Apple Mac OS X 10.7 (Lion) review
In a decade, Mac OS X evolved from a curious hybrid of the classic Mac OS and the NextStep operating system to a mainstream computer operating system used by millions. It was a decade of continual refinement, capped by the bug-fixing, internals-tweaking release of Snow Leopard in 2009.
But the last four years have seen some dramatic changes at Apple. In that time, while Mac sales have continued to grow, Apple has also built an entirely new business around mobile devices that run iOS. Combine the influx of new Mac users with the popularity of the iPhone and iPad, and you get Lion.
Can Apple make OS X friendly for people buying their first Macs and familiar to those coming to the Mac from the iPhone, while keeping Mac veterans happy? That would be a neat trick—and Apple has tried very hard to pull it off.
(Before you read any further, you need to know that Lion isn’t right for one particular group of users: If you’re using an early Intel Mac powered by a Core Solo or Core Duo processor, you can’t run it. And if you rely on PowerPC-based apps that run on Intel Macs using the Rosetta code-translation technology, they won’t run in Lion. For more on the fate of older software, see Chris Breen’s series on Lion-incompatible software.)
A new kind of upgrade
Even before you boot into Lion for the first time, you’ll feel just how different it is from previous versions of Mac OS X. That’s because Apple has decided to release the upgrade primarily as a £20.99 download from the Mac App Store. After a 3.5GB download, there’s a new Install Lion app in your Dock and Applications folder. Double-click that, and the installation begins.
Back in the day, getting an OS X upgrade involved going to a store or ordering online and getting an optical disc. With the release of Lion, Mac users can get near-instant gratification.
However, relying on downloading alone for an OS release has its drawbacks. While the experience is clean and simple for the most common installation scenarios, things can get weird if yours isn’t one of them. What if you have a really slow Internet connection or low bandwidth cap? Downloading 4GB of data could be painful. What if you aren’t running Snow Leopard, which is required for the Mac App Store? What happens if your drive crashes and you have to reinstall Lion onto a new, blank hard drive?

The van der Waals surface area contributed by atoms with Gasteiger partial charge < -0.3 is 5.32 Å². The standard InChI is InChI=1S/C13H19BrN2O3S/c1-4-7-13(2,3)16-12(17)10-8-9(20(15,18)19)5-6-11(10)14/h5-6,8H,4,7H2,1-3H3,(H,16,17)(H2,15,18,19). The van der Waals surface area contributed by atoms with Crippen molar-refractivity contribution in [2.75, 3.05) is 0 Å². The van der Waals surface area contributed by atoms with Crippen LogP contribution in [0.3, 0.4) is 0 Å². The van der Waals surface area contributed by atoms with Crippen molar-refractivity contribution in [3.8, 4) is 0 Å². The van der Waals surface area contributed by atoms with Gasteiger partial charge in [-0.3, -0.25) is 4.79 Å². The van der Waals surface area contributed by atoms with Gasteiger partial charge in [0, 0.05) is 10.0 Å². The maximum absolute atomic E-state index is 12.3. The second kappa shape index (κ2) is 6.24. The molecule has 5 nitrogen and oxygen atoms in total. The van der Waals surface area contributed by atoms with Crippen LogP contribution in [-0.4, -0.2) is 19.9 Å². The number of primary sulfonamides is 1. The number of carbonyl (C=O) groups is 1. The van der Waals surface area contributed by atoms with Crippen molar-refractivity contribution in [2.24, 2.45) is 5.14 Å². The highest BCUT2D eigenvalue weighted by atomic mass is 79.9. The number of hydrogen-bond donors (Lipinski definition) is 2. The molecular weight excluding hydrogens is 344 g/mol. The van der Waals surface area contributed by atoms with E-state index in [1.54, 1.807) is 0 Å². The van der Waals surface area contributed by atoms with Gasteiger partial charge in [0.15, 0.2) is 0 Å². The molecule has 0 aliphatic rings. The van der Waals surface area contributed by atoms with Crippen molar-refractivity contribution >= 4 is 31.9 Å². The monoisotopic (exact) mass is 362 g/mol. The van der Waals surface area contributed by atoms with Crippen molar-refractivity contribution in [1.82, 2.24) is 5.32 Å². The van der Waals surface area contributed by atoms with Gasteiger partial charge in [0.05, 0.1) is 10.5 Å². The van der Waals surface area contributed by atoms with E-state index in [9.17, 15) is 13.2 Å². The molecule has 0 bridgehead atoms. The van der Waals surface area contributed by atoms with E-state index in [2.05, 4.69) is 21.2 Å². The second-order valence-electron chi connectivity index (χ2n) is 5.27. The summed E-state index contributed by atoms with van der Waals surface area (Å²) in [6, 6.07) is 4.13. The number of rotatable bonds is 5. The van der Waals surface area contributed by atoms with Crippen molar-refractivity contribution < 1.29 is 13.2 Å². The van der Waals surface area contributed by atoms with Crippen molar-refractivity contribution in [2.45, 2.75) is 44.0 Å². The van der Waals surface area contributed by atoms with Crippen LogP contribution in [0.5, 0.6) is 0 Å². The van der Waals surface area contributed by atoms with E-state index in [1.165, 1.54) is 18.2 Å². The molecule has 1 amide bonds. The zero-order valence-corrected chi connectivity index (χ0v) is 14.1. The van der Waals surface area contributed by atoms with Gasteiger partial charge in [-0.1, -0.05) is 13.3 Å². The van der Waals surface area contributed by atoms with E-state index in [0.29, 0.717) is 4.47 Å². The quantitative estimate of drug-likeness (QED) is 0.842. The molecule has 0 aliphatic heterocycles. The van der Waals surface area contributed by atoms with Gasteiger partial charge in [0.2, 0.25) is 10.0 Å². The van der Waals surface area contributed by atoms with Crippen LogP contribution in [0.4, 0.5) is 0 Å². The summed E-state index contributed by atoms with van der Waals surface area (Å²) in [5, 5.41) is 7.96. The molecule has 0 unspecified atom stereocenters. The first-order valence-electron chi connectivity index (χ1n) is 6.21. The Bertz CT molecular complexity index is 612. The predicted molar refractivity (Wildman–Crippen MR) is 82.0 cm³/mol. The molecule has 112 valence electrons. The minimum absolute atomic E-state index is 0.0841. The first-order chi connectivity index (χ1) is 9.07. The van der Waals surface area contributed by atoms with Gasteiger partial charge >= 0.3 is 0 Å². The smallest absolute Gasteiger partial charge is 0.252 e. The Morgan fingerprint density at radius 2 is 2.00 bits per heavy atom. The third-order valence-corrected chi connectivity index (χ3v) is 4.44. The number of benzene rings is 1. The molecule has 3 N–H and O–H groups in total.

Apple has answers to many of these questions, but the rules of the game have definitely changed. Company executives told me that users without access to a high-speed connection will be able to bring their Macs to an Apple Store for help in buying and installing Lion.
Apple doesn’t provide an easy way to burn a DVD or format a USB drive as a back-up installer, though even Apple execs admitted that technically adept users will be able to figure out how to create a bootable installer from the contents of the Lion installation package. Wiping your hard drive entirely and re-installing Lion will be a different (and potentially more complicated) process than it is today with Snow Leopard, but for most users, installing (and restoring) system software under Lion will be a simpler process.
The good news is that, once you’ve got a Lion installer, you can copy it freely to all the Macs in your house (so long as they’re running the latest version of Snow Leopard) and upgrade them to Lion. Not only is that convenient, but it’s legal: The Lion download license covers all of the Macs in your household, making that £20.99 an even greater deal. If you’re planning on updating multiple Macs to Lion, though, be warned: the Lion installation app self-destructs after use. After you download it, move a copy somewhere else before installing, or you’ll have to re-download the installer from the App Store before using it on another Mac.